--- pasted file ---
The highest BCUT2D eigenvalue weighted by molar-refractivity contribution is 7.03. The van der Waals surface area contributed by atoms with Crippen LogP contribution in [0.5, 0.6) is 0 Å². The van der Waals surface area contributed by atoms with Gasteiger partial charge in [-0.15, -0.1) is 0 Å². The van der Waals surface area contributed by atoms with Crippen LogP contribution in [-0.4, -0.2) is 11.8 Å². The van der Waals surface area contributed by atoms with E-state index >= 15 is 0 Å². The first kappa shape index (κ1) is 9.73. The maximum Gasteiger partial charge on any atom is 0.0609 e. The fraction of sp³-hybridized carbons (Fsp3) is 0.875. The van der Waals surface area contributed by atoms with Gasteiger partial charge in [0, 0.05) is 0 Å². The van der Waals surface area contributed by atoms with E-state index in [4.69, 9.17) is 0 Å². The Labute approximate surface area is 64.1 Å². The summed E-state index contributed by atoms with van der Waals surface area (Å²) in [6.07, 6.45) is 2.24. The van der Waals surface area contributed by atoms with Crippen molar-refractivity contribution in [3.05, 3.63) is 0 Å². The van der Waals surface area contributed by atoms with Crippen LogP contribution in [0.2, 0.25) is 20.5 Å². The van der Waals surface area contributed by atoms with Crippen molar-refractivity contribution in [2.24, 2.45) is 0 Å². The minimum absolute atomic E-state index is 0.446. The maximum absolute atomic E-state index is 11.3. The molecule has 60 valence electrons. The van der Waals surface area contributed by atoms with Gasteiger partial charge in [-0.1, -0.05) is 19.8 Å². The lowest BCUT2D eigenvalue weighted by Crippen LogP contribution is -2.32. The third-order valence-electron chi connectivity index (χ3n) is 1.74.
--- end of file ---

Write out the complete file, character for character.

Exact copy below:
The highest BCUT2D eigenvalue weighted by molar-refractivity contribution is 7.03. The van der Waals surface area contributed by atoms with Crippen LogP contribution in [0.5, 0.6) is 0 Å². The van der Waals surface area contributed by atoms with Gasteiger partial charge in [-0.15, -0.1) is 0 Å². The van der Waals surface area contributed by atoms with Crippen LogP contribution in [-0.4, -0.2) is 11.8 Å². The van der Waals surface area contributed by atoms with E-state index >= 15 is 0 Å². The first kappa shape index (κ1) is 9.73. The maximum Gasteiger partial charge on any atom is 0.0609 e. The fraction of sp³-hybridized carbons (Fsp3) is 0.875. The van der Waals surface area contributed by atoms with Gasteiger partial charge in [0, 0.05) is 0 Å². The van der Waals surface area contributed by atoms with E-state index in [4.69, 9.17) is 0 Å². The Labute approximate surface area is 64.1 Å². The summed E-state index contributed by atoms with van der Waals surface area (Å²) in [6.07, 6.45) is 2.24. The van der Waals surface area contributed by atoms with Crippen molar-refractivity contribution in [3.05, 3.63) is 0 Å². The van der Waals surface area contributed by atoms with Crippen LogP contribution in [0.2, 0.25) is 20.5 Å². The van der Waals surface area contributed by atoms with Crippen molar-refractivity contribution in [2.24, 2.45) is 0 Å². The minimum absolute atomic E-state index is 0.446. The maximum absolute atomic E-state index is 11.3. The molecule has 60 valence electrons. The van der Waals surface area contributed by atoms with Gasteiger partial charge in [-0.1, -0.05) is 19.8 Å². The lowest BCUT2D eigenvalue weighted by Crippen LogP contribution is -2.32. The third-order valence-electron chi connectivity index (χ3n) is 1.74.